a cable box tuner and DVR built in. And in the future, when broadband can handle it, game consoles should go away in favor of thin clients built into the TV that can connect to any gaming server the user wants. The ideal here is to get rid of all auxiliary boxes that surround the TV.
    Michael Kelly
    • so that when one part of the set up fails..... have to buy another complete kit at a high price! What is needed is an HD terminal that connects to a sleek looking computer with all the streaming capability you could ever need, you don't need catch up apps because you can go to the sites and with the addition of twin HD tuners and PVR software you could have the ideal combination - one that can be easily updated.
  • Viewsonic have seen the way forward

    The have android embedded in a monitor. Only a matter of time before this comes to TVs
    Alan Smithie
  • Munster

    This is the guy that determined that zero Surfaces have been sold by watching one Microsoft store in a mall for two hours
    • Not really someone I would trust

      Come on, isn't this the guy that said Apple will be putting out a TV...for the past 30 months?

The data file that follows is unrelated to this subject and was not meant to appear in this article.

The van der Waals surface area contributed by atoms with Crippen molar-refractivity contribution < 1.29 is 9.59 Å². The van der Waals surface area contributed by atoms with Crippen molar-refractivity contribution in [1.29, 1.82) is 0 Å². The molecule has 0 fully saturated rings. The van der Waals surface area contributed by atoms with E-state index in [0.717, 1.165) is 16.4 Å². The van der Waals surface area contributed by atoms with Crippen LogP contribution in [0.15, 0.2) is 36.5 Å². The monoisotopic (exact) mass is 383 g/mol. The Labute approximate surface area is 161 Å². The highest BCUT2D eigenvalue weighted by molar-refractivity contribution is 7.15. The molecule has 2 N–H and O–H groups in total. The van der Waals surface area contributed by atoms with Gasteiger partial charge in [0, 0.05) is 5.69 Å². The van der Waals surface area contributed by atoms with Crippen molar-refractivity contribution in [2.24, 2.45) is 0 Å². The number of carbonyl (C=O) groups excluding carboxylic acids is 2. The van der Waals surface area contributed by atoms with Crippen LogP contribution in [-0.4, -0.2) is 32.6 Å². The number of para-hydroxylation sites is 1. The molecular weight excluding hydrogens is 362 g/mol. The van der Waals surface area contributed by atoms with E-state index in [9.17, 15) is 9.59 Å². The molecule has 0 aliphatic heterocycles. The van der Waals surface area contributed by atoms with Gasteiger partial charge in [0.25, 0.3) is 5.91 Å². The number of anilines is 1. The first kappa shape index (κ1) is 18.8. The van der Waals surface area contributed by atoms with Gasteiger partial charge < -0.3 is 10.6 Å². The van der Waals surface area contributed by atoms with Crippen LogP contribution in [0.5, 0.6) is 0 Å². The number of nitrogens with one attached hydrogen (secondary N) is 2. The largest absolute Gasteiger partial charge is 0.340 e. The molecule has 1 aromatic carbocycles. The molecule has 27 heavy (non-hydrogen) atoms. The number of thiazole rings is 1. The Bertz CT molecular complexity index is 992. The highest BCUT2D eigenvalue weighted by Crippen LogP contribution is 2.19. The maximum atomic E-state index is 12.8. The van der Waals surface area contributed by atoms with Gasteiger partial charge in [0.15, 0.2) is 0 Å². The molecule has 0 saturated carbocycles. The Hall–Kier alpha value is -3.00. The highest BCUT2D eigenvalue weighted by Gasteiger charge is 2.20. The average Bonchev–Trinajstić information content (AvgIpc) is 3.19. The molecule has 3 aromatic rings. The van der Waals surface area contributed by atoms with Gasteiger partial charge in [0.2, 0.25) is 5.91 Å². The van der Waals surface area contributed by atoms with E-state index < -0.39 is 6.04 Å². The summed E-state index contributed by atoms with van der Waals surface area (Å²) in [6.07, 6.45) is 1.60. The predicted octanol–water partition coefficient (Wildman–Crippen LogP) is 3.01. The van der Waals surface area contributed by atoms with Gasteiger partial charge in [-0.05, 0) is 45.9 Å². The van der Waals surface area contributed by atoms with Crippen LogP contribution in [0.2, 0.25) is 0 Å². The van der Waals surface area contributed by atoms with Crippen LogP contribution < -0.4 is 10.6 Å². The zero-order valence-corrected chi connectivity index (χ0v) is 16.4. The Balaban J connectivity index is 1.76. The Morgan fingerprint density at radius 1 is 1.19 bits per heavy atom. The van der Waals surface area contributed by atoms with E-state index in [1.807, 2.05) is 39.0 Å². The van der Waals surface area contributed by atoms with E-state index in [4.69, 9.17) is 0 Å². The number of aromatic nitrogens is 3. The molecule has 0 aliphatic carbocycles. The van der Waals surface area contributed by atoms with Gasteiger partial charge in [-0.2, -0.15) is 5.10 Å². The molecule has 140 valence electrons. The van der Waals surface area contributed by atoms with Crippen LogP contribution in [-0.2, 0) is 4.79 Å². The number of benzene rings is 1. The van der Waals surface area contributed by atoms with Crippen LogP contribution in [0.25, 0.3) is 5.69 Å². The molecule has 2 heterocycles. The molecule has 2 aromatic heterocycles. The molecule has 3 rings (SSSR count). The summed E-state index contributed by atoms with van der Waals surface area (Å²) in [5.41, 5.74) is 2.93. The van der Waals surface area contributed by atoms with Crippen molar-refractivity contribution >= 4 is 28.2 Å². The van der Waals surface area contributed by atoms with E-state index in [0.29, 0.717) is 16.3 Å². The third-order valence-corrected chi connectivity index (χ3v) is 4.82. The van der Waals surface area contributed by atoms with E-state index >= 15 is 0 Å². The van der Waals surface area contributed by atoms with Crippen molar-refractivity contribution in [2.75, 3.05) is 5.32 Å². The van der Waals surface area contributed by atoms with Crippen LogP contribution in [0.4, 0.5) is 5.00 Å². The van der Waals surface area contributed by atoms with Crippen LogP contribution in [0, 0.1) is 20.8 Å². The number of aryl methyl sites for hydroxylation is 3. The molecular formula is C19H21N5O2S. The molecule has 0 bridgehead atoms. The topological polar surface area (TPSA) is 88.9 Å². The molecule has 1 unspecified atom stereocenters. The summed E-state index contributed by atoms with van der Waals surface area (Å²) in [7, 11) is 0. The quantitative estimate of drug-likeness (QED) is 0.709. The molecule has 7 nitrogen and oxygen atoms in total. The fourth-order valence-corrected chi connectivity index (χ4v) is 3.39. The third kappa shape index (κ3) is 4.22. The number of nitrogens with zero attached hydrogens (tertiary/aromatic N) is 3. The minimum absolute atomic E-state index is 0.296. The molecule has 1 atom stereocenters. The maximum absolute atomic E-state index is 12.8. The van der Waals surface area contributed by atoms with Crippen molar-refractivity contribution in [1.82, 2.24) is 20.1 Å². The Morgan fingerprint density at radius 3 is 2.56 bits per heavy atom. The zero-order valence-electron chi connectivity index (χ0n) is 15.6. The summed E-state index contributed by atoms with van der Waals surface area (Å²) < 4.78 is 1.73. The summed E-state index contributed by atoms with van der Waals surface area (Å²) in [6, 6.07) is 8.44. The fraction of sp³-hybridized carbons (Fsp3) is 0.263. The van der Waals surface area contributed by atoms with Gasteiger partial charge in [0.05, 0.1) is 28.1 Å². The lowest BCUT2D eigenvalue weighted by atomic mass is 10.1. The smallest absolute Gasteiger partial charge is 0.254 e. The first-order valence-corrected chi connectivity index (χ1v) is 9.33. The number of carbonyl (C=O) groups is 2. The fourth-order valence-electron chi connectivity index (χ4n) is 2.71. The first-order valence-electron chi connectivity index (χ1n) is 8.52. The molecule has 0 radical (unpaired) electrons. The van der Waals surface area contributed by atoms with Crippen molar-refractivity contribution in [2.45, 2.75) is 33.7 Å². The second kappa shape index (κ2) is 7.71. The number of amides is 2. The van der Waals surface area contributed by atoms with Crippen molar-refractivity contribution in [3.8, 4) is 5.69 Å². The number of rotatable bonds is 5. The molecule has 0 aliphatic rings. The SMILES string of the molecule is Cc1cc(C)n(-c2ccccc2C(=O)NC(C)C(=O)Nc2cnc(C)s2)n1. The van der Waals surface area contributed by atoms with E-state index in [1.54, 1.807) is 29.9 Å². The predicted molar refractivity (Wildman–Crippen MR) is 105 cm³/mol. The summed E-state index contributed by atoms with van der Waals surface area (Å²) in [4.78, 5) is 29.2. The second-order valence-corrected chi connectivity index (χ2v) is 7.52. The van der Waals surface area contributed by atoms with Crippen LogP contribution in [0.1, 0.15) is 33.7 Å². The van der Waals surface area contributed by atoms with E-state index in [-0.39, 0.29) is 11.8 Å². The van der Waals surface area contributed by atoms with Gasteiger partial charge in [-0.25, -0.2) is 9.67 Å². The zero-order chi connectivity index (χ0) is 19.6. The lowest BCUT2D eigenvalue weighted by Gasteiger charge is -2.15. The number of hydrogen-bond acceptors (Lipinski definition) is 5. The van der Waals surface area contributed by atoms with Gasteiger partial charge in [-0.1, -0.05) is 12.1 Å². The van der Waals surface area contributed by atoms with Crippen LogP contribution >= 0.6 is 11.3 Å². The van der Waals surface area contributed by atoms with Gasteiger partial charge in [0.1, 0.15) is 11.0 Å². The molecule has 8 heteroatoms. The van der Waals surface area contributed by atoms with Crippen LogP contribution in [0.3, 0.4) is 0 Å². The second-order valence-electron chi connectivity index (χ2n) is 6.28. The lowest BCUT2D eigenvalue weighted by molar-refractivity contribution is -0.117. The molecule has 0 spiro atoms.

I'm wondering if he's being truthful, just to try and pump up Apple stock (it has dropped significantly since he said buy buy buy at close to 700.00 per share)

      And yet people here are talking about theirs, so are they selling, or what?
      William Farrel
    • At least it's looking up for Android tablets
      William Farrel
  • I want my TV to be dumb as a rock.

    A good LED monitor with several HDMI inputs. I'll provide the smarts externally, thanks.
    • And WiFi and an OPEN standard replacing AirPlay

      Agreed.... Smart TV should become totally STUPID (even tuners inside the set is history).

      TV sets should be as stupid and flat as possible, just multiple HDMI input; great sound; great video quality; WiFi; and an OPEN standard (that replaces proprietary AirPlay) to support "second screen" communication. Apps on tablets and mobiles will provide content discovery (all forms and shapes depending on user segment).

      No remote (because that is delivered with the external "smart boxes").

      Some people only have a zapper box. Geeks will have many boxes.

      I hope Apple will ship its first TV-set without tuner but with an iPod Touch (for content discovery, source selection, set preferences).
      Just In Case